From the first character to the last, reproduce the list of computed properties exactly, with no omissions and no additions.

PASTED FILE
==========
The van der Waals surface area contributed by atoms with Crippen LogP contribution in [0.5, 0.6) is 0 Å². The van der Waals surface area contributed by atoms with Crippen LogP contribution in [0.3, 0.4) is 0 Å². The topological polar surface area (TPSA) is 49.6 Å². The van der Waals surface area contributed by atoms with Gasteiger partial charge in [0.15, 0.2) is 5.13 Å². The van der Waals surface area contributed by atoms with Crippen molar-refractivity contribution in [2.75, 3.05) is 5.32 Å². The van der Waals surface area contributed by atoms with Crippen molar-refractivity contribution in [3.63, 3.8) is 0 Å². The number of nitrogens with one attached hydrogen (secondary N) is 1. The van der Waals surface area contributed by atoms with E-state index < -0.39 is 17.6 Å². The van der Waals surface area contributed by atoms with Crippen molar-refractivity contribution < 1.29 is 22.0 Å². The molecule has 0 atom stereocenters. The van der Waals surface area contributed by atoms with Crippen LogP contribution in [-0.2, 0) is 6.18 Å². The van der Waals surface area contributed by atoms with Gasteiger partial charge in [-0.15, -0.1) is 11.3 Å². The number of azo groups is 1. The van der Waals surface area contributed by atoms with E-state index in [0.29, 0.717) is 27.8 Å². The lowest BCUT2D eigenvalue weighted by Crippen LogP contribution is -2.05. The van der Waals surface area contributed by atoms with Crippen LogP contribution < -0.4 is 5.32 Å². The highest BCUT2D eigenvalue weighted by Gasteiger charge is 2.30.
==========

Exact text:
The van der Waals surface area contributed by atoms with Crippen LogP contribution in [0.5, 0.6) is 0 Å². The van der Waals surface area contributed by atoms with Crippen LogP contribution in [0.3, 0.4) is 0 Å². The topological polar surface area (TPSA) is 49.6 Å². The van der Waals surface area contributed by atoms with Gasteiger partial charge in [0.15, 0.2) is 5.13 Å². The van der Waals surface area contributed by atoms with Crippen molar-refractivity contribution in [2.75, 3.05) is 5.32 Å². The van der Waals surface area contributed by atoms with Crippen molar-refractivity contribution in [3.63, 3.8) is 0 Å². The number of nitrogens with one attached hydrogen (secondary N) is 1. The van der Waals surface area contributed by atoms with E-state index < -0.39 is 17.6 Å². The van der Waals surface area contributed by atoms with Crippen molar-refractivity contribution < 1.29 is 22.0 Å². The molecule has 0 atom stereocenters. The van der Waals surface area contributed by atoms with Crippen LogP contribution in [-0.2, 0) is 6.18 Å². The van der Waals surface area contributed by atoms with Gasteiger partial charge in [-0.15, -0.1) is 11.3 Å². The number of azo groups is 1. The van der Waals surface area contributed by atoms with E-state index in [0.29, 0.717) is 27.8 Å². The lowest BCUT2D eigenvalue weighted by Crippen LogP contribution is -2.05. The van der Waals surface area contributed by atoms with Crippen LogP contribution < -0.4 is 5.32 Å². The highest BCUT2D eigenvalue weighted by Gasteiger charge is 2.30.